History happens twice

A few years back I found myself in the surprising position of having to account for something that I had written, surprising because normally no sod reads any of it. This came about when I wrote a rather snotty report on the experience of watching Waterford United take on Roy Keane’s Ipswich Town in a friendly. While it was easy to be dismissive of the offensive comments and the abuse I got on BTID at the time, it was more difficult to do so with the response of FootballPress, a League of Ireland blogger around the time (his site is no longer accessible). He noted that the gist of my argument was that I’d have enjoyed myself had the surroundings been as plush as Anfield and the passing ability on show been to the level of Xabi Alonso. Harsh, but fair.

Now I find myself in a similar position after my thoughts on the abandonment of the Tramore v Bonmahon game on Friday evening seemed to strike a chord on Twitter. Unlike with the aforementioned Blues article, nobody went into meltdown at some event junkie blow-in passing comment on what was happening at a level of sport where everyone, unlike the ponces used to games at Anfield/Croke Park, was dedicated to keeping it real. The objections centred on two issues:

  • The ref, who turned up fifteen minutes late, completely lost the plot. Abandoning any game after only three minutes is crazy.

It would have been helpful for the purposes of full disclosure had I noted that the game had started late. When the game threw in at 7.45pm, I immediately discounted it as the kind of thing that happens all the time at games not shackled by the need to satisfy television advertisers. I overheard after the game that he had been late because he had not finished an underage match taking place on the lower field. Whatever it was, you could conceivably make the argument that players were frustrated waiting for the throw-in, so the ref should have shown more discretion when the game erupted as it did. On balance, I don’t find this convincing. Players were not hanging around shivering in driving wind and rain. This was a reasonably pleasant early summer evening, ideal for hurling. They hadn’t been sitting in the dressing room getting increasingly agitated or whipped into a frenzy by a hostile crowd. There was no excuse for the instant outbreak of hostilities at the throw-in and the players would do well to accept responsibility for their own actions rather than deflecting it onto the beleaguered official. The radio silence from both clubs – at the time of writing there is no reference to the truncated game on the website or Twitter feed of either club – suggests they’re not comfortable talking about it either.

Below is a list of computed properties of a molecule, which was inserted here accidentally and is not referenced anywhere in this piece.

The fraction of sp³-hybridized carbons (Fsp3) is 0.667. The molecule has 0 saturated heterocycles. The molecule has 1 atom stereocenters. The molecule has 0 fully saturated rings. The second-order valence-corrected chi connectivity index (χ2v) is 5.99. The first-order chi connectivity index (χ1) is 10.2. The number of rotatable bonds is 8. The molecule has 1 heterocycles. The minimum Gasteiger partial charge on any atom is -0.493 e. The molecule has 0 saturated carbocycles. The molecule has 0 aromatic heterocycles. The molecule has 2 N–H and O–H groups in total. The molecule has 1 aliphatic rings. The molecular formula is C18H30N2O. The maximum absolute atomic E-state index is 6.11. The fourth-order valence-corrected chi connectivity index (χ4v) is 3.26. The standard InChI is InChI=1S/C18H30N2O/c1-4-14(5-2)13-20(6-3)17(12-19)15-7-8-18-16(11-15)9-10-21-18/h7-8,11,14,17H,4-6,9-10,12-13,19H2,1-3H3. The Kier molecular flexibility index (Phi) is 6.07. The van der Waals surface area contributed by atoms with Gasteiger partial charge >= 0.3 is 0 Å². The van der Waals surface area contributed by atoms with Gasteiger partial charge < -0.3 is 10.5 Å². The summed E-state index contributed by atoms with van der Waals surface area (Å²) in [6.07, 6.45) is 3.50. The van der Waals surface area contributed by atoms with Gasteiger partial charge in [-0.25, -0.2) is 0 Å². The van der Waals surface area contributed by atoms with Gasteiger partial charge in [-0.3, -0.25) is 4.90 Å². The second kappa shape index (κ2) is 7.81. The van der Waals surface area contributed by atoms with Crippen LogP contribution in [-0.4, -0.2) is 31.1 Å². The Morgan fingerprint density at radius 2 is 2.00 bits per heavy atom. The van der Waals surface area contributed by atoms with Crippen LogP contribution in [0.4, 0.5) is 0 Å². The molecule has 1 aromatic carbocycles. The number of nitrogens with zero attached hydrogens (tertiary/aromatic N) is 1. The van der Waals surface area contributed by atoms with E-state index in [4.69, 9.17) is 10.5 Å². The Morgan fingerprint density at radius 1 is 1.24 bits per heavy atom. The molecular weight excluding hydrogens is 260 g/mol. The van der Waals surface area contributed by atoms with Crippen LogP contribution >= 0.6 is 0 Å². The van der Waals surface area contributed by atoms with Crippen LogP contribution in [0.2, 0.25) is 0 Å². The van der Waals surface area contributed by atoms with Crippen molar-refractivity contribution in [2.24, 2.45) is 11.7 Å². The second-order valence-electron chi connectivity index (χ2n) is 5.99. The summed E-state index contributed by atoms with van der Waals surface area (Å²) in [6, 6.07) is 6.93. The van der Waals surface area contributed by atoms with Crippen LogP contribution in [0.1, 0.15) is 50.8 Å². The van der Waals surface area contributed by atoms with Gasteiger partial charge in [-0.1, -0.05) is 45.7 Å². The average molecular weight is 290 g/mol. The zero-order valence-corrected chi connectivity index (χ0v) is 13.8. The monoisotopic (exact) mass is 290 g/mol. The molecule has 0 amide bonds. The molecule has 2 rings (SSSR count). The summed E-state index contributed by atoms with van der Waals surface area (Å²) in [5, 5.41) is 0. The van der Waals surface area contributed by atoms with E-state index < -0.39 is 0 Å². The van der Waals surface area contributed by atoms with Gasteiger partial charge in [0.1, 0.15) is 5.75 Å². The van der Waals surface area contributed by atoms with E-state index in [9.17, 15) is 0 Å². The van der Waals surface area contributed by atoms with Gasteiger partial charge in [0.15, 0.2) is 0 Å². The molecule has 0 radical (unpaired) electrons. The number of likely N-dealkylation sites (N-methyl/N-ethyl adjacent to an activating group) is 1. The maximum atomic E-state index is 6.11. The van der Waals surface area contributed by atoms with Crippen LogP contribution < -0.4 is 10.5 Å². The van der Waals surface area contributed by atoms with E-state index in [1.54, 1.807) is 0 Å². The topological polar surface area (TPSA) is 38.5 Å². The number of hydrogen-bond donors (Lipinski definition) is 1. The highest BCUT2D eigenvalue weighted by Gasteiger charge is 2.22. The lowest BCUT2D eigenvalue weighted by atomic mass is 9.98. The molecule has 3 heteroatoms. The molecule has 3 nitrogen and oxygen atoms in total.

• These kind of bust-ups happen at Senior level too, so why pick on Junior hurling?

I had made the observation at the start of the post that I was fancying myself as Mr Waterford Sport for schlepping around venues as diverse as the RSC, Fraher Field, and now Tramore. It was meant to be tongue-in-cheek, but in the few paragraphs it took to get to the bottom of the post I think I was starting to believe my own rhetoric, haughtily sneering at the contrast between the elan displayed by the likes of John Mullane and Kevin Moran the previous weekend and the club-wielding Neanderthals at Junior level. This was unfair. Brawls are hardly unheard of at the upper echelons of the game, a point reinforced by scenes at the Ballygunner-Roanmore game the following evening:

In short, I’m not sorry for thinking the antics of the two teams at the Tramore-Bonmahon game were ridiculous. I am sorry for thinking this was somehow endemic to the Junior game. Now can we all be friends, like I am with the Blue ‘Til I Die crew?